To help prevent the spread of COVID-19, the Office of the Attorney General advises Kansans to adhere to the limitations on religious and faith-based gatherings set forth in Executive Order 20-18. However, for the reasons set forth above, the provisions of the governor’s order that purport to criminalize certain gatherings for religious services or activities likely violate both state statute and the Kansas Constitution, which would render them void and unenforceable. Because no Kansan should be threatened with fine or imprisonment, arrested, or prosecuted for performing or attending church or other religious services (which even during the current state of disaster emergency remain an “essential function” recognized by EO 20-16), law enforcement officers are advised to encourage cooperative compliance with the new provisions of EO 20-18 and to avoid engaging in criminal enforcement of its limitations on religious facilities, services or activities.

I think the AG’s analysis is correct, given the way the Governor’s order works; but I think it’s worth elaborating further on this.

In Employment Division v. Smith, the Court held (rightly, I think, for reasons I discuss at length here) that the Free Exercise Clause bans discrimination against religious practice, but doesn’t require religious exemptions from generally applicable laws.

Some courts and academics have taken the view that, whenever a law bans an activity but allows some secular exemptions, it stops being “generally applicable,” so that religious exemptions are indeed presumptively required. The most prominent example is the opinion of then-Judge Alito in Fraternal Order of Police v. City of Newark, who held that the Free Exercise Clause required religious exemptions from a no-beards policy for police officers, because the department provides an exemption for officers who had medical reasons not to shave:

[Under the Free Exercise Clause, the government may not decide] that secular motivations are more important than religious motivations…. [T]he Department’s decision to provide medical exemptions while refusing religious exemptions is sufficiently suggestive of discriminatory intent so as to trigger [strict scrutiny]. [T]he medical exemption … indicates that the Department has made a value judgment that secular (i.e., medical) motivations for wearing a beard are important enough to overcome its general interest in uniformity but that religious motivations are not…. [W]hen the government makes a value judgment in favor of secular motivations, but not religious motivations, the government’s actions must survive heightened scrutiny.

But I don’t think that’s consistent with the Court’s decision in Smith. Most laws have many exemptions, including ones that offer favored treatment to certain secular motivations. Title VII of the Civil Rights Act generally bans employment discrimination, but not by small employers, or when a provision is a “bona fide occupational qualification” (a narrow exemption, but an important one); these provisions are broader than the narrow exception that the Court has recognized under another Free Exercise Clause theory for ministerial employees of churches. The Copyright Act restricts certain uses of others’ copyrighted works in § 106, and then has more than 15 sections (and many more subsections) of exceptions in §§ 107-122. Trespass law has exceptions for necessity, for adverse possession, for eminent domain, and for other reasons.

Likewise, battery is a crime—but it has exceptions, including for necessary defense of person, necessary defense of property, performing a lawful arrest, and more. I take it we’d agree that the government shouldn’t allow me to punch you as retaliation for your blasphemy; but that means that it treats a secular motivation (protecting my property) as more important than a religious motivation (protecting God against insults, if that’s how I conceptualize blasphemy). I don’t think the Free Exercise Clause condemns the denial of religious exemptions in such cases. More broadly, I don’t think that my religious motivation for punching you, for infringing your copyright, or for discriminating against you in employment.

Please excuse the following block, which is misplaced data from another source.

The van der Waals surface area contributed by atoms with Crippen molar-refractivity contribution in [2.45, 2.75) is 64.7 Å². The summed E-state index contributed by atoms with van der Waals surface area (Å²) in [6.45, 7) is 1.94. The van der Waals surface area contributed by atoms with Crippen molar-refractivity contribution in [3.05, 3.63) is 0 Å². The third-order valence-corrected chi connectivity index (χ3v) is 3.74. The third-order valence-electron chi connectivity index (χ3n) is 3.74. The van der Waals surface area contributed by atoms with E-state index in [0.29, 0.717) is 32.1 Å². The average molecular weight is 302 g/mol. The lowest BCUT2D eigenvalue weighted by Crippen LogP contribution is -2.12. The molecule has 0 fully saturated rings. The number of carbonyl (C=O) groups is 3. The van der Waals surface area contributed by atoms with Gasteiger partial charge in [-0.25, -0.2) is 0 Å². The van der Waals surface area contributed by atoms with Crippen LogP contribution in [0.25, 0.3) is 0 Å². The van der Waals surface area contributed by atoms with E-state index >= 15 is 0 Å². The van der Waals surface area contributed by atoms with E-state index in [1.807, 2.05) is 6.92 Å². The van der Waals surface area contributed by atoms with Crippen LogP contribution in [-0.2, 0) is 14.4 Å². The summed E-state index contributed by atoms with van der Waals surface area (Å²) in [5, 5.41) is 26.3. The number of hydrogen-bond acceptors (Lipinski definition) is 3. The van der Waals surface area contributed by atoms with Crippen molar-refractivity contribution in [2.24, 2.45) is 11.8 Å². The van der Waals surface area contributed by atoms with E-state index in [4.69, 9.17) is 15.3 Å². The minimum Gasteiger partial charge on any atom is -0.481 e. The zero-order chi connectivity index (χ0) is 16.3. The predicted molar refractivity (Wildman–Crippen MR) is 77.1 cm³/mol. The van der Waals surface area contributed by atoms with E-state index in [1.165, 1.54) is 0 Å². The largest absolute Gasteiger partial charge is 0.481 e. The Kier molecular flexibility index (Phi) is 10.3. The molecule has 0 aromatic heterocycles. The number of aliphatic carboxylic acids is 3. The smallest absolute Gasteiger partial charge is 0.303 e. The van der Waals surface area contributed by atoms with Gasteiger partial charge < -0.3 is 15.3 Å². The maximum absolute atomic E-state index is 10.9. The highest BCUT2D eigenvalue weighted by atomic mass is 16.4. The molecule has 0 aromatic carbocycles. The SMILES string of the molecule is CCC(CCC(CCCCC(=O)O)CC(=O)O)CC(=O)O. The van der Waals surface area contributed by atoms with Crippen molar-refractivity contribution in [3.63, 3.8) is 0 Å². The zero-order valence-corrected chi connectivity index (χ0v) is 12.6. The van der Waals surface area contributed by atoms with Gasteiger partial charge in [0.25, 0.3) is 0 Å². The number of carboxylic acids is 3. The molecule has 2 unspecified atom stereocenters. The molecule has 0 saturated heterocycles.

Yet when a legislature expressly enacts a Religious Freedom Restoration Act, it is indeed calling for broad protection for religious practice; and it’s reversing the power (since a RFRA is just a statute) to exclude a law from the RFRA exemption regime, when it thinks that religious exemptions really shouldn’t be authorized. And when the government has a broad range of exceptions for secular activities that are pretty similar to their religious analogs, or perhaps even more risky, then it does seem likely that denying a religious exemption is not “the least restrictive means of furthering [the] compelling governmental interest.”

And this applies, I think, to the Kansas Governor’s order. The order exempts, among other facilities,

  • schools,
  • shopping malls,
  • libraries,
  • restaurants and bars,
  • manufacturing, processing, distribution, and production facilities,

at least so long as they maintain suitable social distancing measures.

This suggests that exempting churches, so long as they maintain similar social distancing measures (e.g., “[p]reserve … 6 feet between people,” which is the spacing required between tables or bar stools at restaurants and bars, or not being “within arm’s length of one another for more than 10 minutes,” which is required for shopping malls), would not unacceptably undermine the compelling government interest.

Again, I don’t think the compelling interest test should be applied to generally applicable laws under the Free Exercise Clause, and I think the Governor’s order, despite its exceptions, is still generally applicable for Free Exercise Clause purposes.

But the Kansas Legislature provided religious objectors with presumptive protection that goes beyond the minimum that the Free Exercise Clause requires. The Legislature (like many others, including a nearly unanimous Congress in 1993, in a statute that remains applicable as to federal laws) required the government to grant religious exemptions when they don’t unacceptably undermine a compelling government interest. The Legislature could exclude emergency statutes from that rule, but it hasn’t. That appears to be the law in Kansas, and the Governor’s orders should comply with it.